shulamite said...

The third way proves the existence of a "primum necessarium". This being is opposed to two things: the contingent, and the necessary that is caused by another, (in the proof STA calls the second kind of thing "necessarium aliunde")

STA says in the proof itself that the 3rd way proceeds in the same sort of fashion as the 2nd way. The second way assrts that an infinite regress of second causes is impossible, b/c then there would be no first. This is clear, for every second cause is a sort of effect, and it is absolutely meaningless to talk about any amount of effects "replacing" a cause- as though an infinite amount of hammers could replace the smith. The third way replaces cause/ second cause, with necessary absolutely/ necessary through another.

Don Jr. said...

Nice post shulamite. (Nice blog too.) I thought about including, in my last post, something regarding the issue you brought up (mainly in the first paragraph of your post). But since my last post was already so lengthy without that additional commentary I decided not to. What I was going to bring up was that, for those who were considering it, I don't think it is fitting to say within a naturalistic worldview that the universe necessarily exists. If that is the case, since in a naturalistic world everything causally follows with there being no other way things could have been (which is to say, everything necessarily follows), then everything is necessary. And if, alternatively, we are to say that the universe is contingent then, as I am trying to demonstrate, we must say that it is contingent on something, otherwise it would be necessary (and then, in a naturalistic world, we'd run into the problem I just mentioned, namely, that everything would be necessary).

shulamite said...

The necessary is what cannot not be. This either means what cannot be so-and-so, or what cannot not exist, simply speaking. The kind of necessity is also in some way contingent, for there is by definition some qualification on its necessity. Among things that are simply necessary, we can make a distinction between the imperfect (matter) and the perfect (Spiritual form). Among spiritual form, we can distinguish things with extrinsic potency (see Summa T, Q 9 a.2) form the thing without it (God).

The materialist/naturalists main problem is that he doesn't understand the essential imperfection of material/matter, which by definition is "that which becomes something" There is no doubt room for necessity in matter, energy, quanta, etc. But all of them, even though necessary, are derived necessities. They relate to spiritual form as imperfect to perfect, and such form is to God alsoas greatly imperfect.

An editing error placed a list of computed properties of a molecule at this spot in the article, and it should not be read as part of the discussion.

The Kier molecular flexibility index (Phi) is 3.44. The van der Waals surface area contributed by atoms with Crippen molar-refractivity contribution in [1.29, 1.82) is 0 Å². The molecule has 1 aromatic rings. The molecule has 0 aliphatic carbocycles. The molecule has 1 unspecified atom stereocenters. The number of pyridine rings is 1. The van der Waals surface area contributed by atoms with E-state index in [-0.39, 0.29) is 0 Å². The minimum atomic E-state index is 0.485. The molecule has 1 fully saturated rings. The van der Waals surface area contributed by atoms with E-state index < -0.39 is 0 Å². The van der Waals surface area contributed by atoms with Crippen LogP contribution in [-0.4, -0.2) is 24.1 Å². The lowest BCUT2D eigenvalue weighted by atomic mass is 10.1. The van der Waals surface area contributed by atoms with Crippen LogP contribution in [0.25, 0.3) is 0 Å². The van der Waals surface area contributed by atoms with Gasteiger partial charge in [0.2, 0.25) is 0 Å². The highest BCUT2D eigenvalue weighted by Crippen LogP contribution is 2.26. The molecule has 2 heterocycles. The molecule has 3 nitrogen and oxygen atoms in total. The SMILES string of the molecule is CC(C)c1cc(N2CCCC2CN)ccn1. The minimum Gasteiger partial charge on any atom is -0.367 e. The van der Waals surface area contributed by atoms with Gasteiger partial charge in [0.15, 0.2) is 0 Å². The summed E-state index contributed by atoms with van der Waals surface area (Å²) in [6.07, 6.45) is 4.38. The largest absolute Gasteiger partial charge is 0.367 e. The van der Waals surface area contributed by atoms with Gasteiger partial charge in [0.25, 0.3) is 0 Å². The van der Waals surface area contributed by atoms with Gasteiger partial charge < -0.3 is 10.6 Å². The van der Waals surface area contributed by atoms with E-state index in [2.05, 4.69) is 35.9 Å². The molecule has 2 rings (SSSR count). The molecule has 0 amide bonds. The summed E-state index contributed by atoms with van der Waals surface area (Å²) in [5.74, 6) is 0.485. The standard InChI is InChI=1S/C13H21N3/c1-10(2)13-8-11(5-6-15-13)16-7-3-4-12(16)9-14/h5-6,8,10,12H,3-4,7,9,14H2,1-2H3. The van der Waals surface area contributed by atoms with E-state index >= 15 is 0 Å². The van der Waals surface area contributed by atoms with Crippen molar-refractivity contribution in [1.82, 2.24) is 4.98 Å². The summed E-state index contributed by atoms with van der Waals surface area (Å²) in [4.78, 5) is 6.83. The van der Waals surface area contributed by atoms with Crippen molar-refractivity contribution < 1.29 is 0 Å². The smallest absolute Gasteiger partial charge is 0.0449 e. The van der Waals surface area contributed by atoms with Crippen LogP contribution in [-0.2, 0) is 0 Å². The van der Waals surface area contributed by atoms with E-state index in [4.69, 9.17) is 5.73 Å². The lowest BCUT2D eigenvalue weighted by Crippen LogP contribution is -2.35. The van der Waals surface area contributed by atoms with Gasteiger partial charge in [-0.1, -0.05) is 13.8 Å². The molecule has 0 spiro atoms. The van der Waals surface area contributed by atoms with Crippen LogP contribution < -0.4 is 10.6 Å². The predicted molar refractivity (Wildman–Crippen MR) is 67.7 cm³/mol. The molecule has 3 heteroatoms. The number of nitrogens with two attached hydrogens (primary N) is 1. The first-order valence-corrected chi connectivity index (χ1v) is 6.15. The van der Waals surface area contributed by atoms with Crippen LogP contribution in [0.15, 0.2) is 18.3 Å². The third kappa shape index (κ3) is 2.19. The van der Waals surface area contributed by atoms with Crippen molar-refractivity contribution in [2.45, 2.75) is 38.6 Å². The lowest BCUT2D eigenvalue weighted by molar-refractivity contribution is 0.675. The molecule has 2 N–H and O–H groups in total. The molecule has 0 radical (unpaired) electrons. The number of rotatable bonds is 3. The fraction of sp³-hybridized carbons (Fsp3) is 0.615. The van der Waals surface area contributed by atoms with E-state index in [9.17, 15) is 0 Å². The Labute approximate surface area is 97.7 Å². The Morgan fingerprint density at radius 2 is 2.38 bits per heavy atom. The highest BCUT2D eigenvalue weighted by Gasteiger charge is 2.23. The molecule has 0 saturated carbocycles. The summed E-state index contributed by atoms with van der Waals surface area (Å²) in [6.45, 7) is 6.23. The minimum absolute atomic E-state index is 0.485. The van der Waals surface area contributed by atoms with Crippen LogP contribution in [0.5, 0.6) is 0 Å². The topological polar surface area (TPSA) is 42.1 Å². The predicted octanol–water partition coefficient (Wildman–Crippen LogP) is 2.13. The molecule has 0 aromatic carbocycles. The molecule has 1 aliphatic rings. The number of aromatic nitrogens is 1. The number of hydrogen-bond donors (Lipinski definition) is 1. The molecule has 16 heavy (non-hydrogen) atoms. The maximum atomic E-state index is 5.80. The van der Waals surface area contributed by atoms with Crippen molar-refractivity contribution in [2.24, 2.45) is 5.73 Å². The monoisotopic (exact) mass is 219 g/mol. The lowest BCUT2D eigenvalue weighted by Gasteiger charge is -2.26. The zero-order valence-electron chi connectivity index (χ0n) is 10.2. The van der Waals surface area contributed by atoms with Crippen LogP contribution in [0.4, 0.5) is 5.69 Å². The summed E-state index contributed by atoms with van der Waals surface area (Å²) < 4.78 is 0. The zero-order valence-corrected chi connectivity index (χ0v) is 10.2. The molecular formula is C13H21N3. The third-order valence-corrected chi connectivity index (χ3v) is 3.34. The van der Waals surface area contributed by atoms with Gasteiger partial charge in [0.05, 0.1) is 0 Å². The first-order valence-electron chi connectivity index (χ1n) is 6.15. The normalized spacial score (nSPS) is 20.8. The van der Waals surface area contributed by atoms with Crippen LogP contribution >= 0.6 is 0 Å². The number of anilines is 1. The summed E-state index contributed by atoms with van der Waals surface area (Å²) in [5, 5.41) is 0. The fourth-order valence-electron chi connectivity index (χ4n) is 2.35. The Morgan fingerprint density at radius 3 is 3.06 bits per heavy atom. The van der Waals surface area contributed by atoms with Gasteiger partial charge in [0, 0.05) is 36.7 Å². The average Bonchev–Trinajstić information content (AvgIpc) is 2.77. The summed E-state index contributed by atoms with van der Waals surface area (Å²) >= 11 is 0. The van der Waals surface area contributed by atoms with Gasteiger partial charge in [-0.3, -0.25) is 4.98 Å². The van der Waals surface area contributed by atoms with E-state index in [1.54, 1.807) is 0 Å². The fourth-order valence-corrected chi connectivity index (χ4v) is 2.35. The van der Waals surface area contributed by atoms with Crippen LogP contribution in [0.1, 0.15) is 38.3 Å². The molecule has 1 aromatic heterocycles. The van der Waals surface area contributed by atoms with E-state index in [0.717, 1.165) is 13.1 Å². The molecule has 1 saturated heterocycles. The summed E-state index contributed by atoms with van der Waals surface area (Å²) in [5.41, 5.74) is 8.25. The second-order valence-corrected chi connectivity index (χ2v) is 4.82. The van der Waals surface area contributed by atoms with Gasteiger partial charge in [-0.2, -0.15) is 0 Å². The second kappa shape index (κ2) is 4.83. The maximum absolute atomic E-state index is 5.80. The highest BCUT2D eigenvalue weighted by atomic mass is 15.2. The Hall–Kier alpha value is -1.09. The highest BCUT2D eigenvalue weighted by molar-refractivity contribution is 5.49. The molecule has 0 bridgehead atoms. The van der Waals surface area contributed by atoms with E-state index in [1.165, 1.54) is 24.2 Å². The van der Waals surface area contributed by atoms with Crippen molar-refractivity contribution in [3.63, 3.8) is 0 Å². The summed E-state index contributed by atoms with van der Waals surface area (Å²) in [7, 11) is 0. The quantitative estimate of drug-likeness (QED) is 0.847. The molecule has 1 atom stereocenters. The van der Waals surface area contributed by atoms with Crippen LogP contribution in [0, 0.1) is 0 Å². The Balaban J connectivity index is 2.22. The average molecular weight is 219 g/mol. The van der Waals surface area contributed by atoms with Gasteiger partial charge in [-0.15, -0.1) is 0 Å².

Steven Carr said...

Plantinga's 'possible worlds' theory is relevant to arguments from contingency.

The state of affairs where only God existed is a contingent state of affairs.

Therefore a contingent thing need not have a beginning in time.

Anonymous said...

As per Aquinas:
1. Whatever begins to exist, must have a cause of its existence.
2. The universe began to exist.
3. Therefore, the universe has a cause of its existence.

This so called logic depends on the truth of statement 2. How is it proved that universe "began" to exist"?

Our empirical observation, backed by sceince, is that matter cannot be created destroyed.

That the Universe exists is undoubted. Period.

Aquinas never proved statement 2.

Victor Reppert said...

Aquinas never made statement 2, at least not as a claim defended by reason. The argument you are presenting here is the Kalam Cosmological Argument, which Aquinas explicitly rejected. It was Aquinas's view that even if the universe had been in existence from eternity and did not begin to exist, it would still need a cause of its existence.

Steven Carr said...

Victor claims that the evil in this world is compatible with the existence of an omnibenevolent God.

Victor may be right or wrong, but he is clearly conceding that there are logically possible worlds that are not consistent with the existence of an omnibenevolent God.

This means that an omnibenevolent God is not a necessary being. An omnibenevolent God is not compatible with all logically possible worlds, as some logically possible worlds contain evils that even Victor would blanch at.

So Victor’s God is a contingent being , who can only exist in certain worlds, and we can apply the argument from contingency.

The concept of God is incoherent, and can only be defended by dropping whatever attributes of God are inconsistent with whatever argument for God’s existence is being proposed at any one time.

They can always be added back later, when people are proposing a different argument for God’s existence. At that time, different attributes of God have to be discarded.

But there is no argument for God’s existence which uses all of his supposed attributes.

Alan Rhoda said...

Hey Victor,

Believe it or not, but that Philo article (written, I believe, by Theodore Schick) found its way into the Hackett anthology of readings on God.